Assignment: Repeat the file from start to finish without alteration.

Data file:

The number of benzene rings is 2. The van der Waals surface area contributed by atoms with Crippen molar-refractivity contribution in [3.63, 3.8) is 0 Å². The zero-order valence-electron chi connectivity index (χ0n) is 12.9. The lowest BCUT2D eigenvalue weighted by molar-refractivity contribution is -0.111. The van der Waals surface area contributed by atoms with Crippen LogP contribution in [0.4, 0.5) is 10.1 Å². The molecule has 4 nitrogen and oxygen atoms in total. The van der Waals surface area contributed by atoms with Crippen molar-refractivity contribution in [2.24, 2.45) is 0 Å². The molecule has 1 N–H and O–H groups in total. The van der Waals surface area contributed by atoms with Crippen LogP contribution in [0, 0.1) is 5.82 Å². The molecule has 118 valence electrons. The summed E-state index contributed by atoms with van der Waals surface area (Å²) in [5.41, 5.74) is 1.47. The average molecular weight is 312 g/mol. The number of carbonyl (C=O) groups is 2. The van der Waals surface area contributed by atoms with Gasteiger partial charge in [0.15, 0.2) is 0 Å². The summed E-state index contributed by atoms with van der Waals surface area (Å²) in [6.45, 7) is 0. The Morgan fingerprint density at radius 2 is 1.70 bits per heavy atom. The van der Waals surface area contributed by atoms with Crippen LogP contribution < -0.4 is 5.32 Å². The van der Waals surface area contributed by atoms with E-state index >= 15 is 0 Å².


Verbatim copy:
The number of benzene rings is 2. The van der Waals surface area contributed by atoms with Crippen molar-refractivity contribution in [3.63, 3.8) is 0 Å². The zero-order valence-electron chi connectivity index (χ0n) is 12.9. The lowest BCUT2D eigenvalue weighted by molar-refractivity contribution is -0.111. The van der Waals surface area contributed by atoms with Crippen LogP contribution in [0.4, 0.5) is 10.1 Å². The molecule has 4 nitrogen and oxygen atoms in total. The van der Waals surface area contributed by atoms with Crippen molar-refractivity contribution in [2.24, 2.45) is 0 Å². The molecule has 1 N–H and O–H groups in total. The van der Waals surface area contributed by atoms with Crippen LogP contribution in [0, 0.1) is 5.82 Å². The molecule has 118 valence electrons. The summed E-state index contributed by atoms with van der Waals surface area (Å²) in [5.41, 5.74) is 1.47. The average molecular weight is 312 g/mol. The number of carbonyl (C=O) groups is 2. The van der Waals surface area contributed by atoms with Gasteiger partial charge in [0.15, 0.2) is 0 Å². The summed E-state index contributed by atoms with van der Waals surface area (Å²) in [6.45, 7) is 0. The Morgan fingerprint density at radius 2 is 1.70 bits per heavy atom. The van der Waals surface area contributed by atoms with Crippen LogP contribution < -0.4 is 5.32 Å². The van der Waals surface area contributed by atoms with E-state index >= 15 is 0 Å².